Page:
4.Freedom from unreasonable search and seizure
5.Right to a grand jury for capital crimes and due process. Protection from double jeopardy, self-incrimination and public confiscation of private property without just compensation.
6.Right to speedy and public trial by jury and a competent defense
7.Right to trial by jury for monetary cases above $20
8.Protection against excessive bail or fines and cruel and unusual punishments
9.Rights not enumerated are retained by the people
10.Rights not given to the federal government or prohibited the state governments by the Constitution, are reserved to the States... or to the people.”
Sitting Bull killed by Indian police, Dec 15, 1890:
“After many years of successfully resisting white efforts to destroy him and the Sioux people, the great Sioux chief and holy man Sitting Bull is killed by Indian police at the Standing Rock reservation in South Dakota.
One of the most famous Native Americans of the 19th century, Sitting Bull (Tatanka Iyotake) was a fierce enemy of Anglo-Americans from a young age. Deeply devoted to the traditional ways, Sitting Bull believed that contact with non-Indians undermined the strength and identity of the Sioux and would lead to their ultimate decline. However, Sitting Bull's tactics were generally more defensive than aggressive, especially as he grew older and became a Sioux leader. Fundamentally, Sitting Bull and those associated with his tribe wished only to be left alone to pursue their traditional ways, but the Anglo settlers' growing interest in the land and the resulting confinement of Indians to government-controlled reservations inevitably led to conflicts. Sitting Bull's refusal to follow an 1875 order to bring his people to the Sioux reservation directly led to the famous Battle of the Little Bighorn, during which the Sioux and Cheyenne wiped out five troops of Custer's 7th Cavalry.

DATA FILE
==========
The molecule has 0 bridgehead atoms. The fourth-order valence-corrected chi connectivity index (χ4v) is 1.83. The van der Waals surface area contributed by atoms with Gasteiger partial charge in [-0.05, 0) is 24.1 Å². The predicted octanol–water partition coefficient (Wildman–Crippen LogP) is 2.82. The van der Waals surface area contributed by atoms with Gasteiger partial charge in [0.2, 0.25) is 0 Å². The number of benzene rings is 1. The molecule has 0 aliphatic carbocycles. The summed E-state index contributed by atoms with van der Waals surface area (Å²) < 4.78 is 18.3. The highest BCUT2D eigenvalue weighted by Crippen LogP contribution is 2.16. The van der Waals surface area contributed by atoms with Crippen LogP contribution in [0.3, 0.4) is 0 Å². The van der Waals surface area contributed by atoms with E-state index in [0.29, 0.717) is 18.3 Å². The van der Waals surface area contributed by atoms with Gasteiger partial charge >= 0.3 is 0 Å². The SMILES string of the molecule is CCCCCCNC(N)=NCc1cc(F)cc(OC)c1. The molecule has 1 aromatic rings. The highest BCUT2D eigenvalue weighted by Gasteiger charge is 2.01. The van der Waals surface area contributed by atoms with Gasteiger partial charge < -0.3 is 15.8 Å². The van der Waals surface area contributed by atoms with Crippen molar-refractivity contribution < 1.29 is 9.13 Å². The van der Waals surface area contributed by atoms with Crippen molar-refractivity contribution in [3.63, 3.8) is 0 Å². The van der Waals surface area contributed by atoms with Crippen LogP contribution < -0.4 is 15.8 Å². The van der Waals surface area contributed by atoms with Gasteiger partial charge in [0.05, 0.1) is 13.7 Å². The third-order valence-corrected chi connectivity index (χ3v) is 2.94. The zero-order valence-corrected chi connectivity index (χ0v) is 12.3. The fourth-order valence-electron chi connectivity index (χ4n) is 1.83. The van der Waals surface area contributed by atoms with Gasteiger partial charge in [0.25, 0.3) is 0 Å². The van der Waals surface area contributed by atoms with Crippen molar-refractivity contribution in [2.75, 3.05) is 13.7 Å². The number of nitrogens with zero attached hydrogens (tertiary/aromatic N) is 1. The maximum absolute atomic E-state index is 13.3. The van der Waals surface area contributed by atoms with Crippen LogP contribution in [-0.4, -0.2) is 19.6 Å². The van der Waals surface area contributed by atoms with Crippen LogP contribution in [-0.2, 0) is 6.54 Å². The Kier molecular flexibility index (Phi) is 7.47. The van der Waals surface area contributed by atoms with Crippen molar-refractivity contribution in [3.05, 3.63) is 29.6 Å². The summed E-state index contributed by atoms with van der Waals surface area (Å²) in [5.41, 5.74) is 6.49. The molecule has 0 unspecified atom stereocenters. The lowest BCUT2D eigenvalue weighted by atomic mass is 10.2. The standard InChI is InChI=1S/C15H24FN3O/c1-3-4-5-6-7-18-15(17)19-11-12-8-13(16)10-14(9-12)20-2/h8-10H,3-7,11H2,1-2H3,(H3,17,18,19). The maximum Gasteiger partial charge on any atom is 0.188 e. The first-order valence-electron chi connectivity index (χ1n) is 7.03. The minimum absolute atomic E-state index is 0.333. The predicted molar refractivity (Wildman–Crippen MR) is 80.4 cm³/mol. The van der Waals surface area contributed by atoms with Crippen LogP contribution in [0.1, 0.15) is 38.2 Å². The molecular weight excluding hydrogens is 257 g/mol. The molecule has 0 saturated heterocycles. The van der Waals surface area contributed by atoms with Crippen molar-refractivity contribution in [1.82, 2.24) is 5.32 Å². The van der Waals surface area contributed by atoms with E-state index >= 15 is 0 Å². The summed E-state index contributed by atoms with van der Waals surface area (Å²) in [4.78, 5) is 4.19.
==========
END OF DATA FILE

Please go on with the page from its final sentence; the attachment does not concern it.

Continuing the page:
After the Battle of the Little Bighorn, Sitting Bull and his followers fled to Canada for four years. Faced with mass starvation among his people, Sitting Bull finally returned to the United States and surrendered in 1883. Sitting Bull was assigned to the Standing Rock reservation in present-day South Dakota, where he maintained considerable power despite the best efforts of the Indian bureau agents to undermine his influence. When the apocalyptic spiritual revival movement known as the Ghost Dance began to grow in popularity among the Sioux in 1890, Indian agents feared it might lead to an Indian uprising. Wrongly believing that Sitting Bull was the driving force behind the Ghost Dance, agent James McLaughlin sent Indian police to arrest the chief at his small cabin on the Grand River.